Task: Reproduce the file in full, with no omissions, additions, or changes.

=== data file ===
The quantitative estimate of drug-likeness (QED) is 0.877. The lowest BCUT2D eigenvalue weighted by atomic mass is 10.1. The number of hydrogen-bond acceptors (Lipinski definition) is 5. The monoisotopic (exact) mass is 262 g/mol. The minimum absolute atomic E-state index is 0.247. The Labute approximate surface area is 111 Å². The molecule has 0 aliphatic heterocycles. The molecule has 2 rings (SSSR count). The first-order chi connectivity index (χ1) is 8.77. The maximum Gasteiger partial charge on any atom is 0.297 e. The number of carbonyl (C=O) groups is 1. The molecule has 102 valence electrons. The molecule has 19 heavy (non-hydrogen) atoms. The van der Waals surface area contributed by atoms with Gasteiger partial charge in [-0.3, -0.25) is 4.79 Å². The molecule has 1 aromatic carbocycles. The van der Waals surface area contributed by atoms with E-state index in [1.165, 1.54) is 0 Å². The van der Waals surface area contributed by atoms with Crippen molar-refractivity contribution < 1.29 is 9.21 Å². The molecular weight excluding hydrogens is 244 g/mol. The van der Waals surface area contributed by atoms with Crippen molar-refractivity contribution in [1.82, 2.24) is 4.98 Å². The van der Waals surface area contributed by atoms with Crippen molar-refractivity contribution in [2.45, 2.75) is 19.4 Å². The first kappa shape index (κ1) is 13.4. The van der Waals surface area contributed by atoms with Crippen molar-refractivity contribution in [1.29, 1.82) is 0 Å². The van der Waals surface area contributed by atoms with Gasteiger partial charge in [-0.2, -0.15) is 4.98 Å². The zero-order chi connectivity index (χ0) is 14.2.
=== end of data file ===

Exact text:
The quantitative estimate of drug-likeness (QED) is 0.877. The lowest BCUT2D eigenvalue weighted by atomic mass is 10.1. The number of hydrogen-bond acceptors (Lipinski definition) is 5. The monoisotopic (exact) mass is 262 g/mol. The minimum absolute atomic E-state index is 0.247. The Labute approximate surface area is 111 Å². The molecule has 0 aliphatic heterocycles. The molecule has 2 rings (SSSR count). The first-order chi connectivity index (χ1) is 8.77. The maximum Gasteiger partial charge on any atom is 0.297 e. The number of carbonyl (C=O) groups is 1. The molecule has 102 valence electrons. The molecule has 19 heavy (non-hydrogen) atoms. The van der Waals surface area contributed by atoms with Gasteiger partial charge in [-0.3, -0.25) is 4.79 Å². The molecule has 1 aromatic carbocycles. The van der Waals surface area contributed by atoms with E-state index in [1.165, 1.54) is 0 Å². The van der Waals surface area contributed by atoms with Crippen molar-refractivity contribution < 1.29 is 9.21 Å². The molecular weight excluding hydrogens is 244 g/mol. The van der Waals surface area contributed by atoms with Crippen molar-refractivity contribution in [1.82, 2.24) is 4.98 Å². The van der Waals surface area contributed by atoms with Crippen molar-refractivity contribution in [2.45, 2.75) is 19.4 Å². The first kappa shape index (κ1) is 13.4. The van der Waals surface area contributed by atoms with Crippen molar-refractivity contribution in [1.29, 1.82) is 0 Å². The van der Waals surface area contributed by atoms with Gasteiger partial charge in [-0.2, -0.15) is 4.98 Å². The zero-order chi connectivity index (χ0) is 14.2.